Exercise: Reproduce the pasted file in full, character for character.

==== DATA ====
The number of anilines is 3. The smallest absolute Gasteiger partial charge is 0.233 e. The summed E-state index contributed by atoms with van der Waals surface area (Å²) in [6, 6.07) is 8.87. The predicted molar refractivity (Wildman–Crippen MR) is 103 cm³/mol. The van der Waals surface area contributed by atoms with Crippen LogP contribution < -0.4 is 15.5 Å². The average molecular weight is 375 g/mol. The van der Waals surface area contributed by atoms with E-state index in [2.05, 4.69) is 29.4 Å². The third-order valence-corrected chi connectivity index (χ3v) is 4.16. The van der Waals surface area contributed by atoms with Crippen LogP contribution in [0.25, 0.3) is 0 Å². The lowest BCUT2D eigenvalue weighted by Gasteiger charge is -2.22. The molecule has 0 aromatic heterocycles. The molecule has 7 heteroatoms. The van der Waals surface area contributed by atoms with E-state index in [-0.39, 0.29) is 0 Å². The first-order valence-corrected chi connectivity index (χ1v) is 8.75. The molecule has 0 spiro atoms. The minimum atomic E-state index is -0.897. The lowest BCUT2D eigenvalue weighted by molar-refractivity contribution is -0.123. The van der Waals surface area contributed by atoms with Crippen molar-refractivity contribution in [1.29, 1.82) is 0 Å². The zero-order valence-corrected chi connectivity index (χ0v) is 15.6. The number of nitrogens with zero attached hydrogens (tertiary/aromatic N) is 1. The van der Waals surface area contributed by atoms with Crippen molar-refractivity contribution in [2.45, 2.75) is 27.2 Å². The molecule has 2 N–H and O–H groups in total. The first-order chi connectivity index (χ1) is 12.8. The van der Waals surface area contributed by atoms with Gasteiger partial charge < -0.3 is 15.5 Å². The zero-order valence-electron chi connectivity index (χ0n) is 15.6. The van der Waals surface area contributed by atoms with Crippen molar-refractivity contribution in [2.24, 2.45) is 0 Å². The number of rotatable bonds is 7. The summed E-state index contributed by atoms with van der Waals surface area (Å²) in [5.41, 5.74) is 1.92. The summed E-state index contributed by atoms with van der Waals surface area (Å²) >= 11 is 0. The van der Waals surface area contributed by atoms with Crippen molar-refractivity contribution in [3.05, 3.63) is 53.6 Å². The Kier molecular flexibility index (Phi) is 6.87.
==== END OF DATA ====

The number of anilines is 3. The smallest absolute Gasteiger partial charge is 0.233 e. The summed E-state index contributed by atoms with van der Waals surface area (Å²) in [6, 6.07) is 8.87. The predicted molar refractivity (Wildman–Crippen MR) is 103 cm³/mol. The van der Waals surface area contributed by atoms with Crippen LogP contribution < -0.4 is 15.5 Å². The average molecular weight is 375 g/mol. The van der Waals surface area contributed by atoms with E-state index in [2.05, 4.69) is 29.4 Å². The third-order valence-corrected chi connectivity index (χ3v) is 4.16. The van der Waals surface area contributed by atoms with Crippen LogP contribution in [0.25, 0.3) is 0 Å². The lowest BCUT2D eigenvalue weighted by Gasteiger charge is -2.22. The molecule has 0 aromatic heterocycles. The molecule has 7 heteroatoms. The van der Waals surface area contributed by atoms with E-state index in [-0.39, 0.29) is 0 Å². The first-order valence-corrected chi connectivity index (χ1v) is 8.75. The molecule has 0 spiro atoms. The minimum atomic E-state index is -0.897. The lowest BCUT2D eigenvalue weighted by molar-refractivity contribution is -0.123. The van der Waals surface area contributed by atoms with Crippen molar-refractivity contribution in [1.29, 1.82) is 0 Å². The zero-order valence-corrected chi connectivity index (χ0v) is 15.6. The number of nitrogens with zero attached hydrogens (tertiary/aromatic N) is 1. The van der Waals surface area contributed by atoms with Crippen molar-refractivity contribution in [2.45, 2.75) is 27.2 Å². The molecule has 2 N–H and O–H groups in total. The first-order chi connectivity index (χ1) is 12.8. The van der Waals surface area contributed by atoms with Gasteiger partial charge < -0.3 is 15.5 Å². The zero-order valence-electron chi connectivity index (χ0n) is 15.6. The van der Waals surface area contributed by atoms with Crippen molar-refractivity contribution in [2.24, 2.45) is 0 Å². The number of rotatable bonds is 7. The summed E-state index contributed by atoms with van der Waals surface area (Å²) in [5.41, 5.74) is 1.92. The summed E-state index contributed by atoms with van der Waals surface area (Å²) >= 11 is 0. The van der Waals surface area contributed by atoms with Crippen molar-refractivity contribution in [3.05, 3.63) is 53.6 Å². The Kier molecular flexibility index (Phi) is 6.87.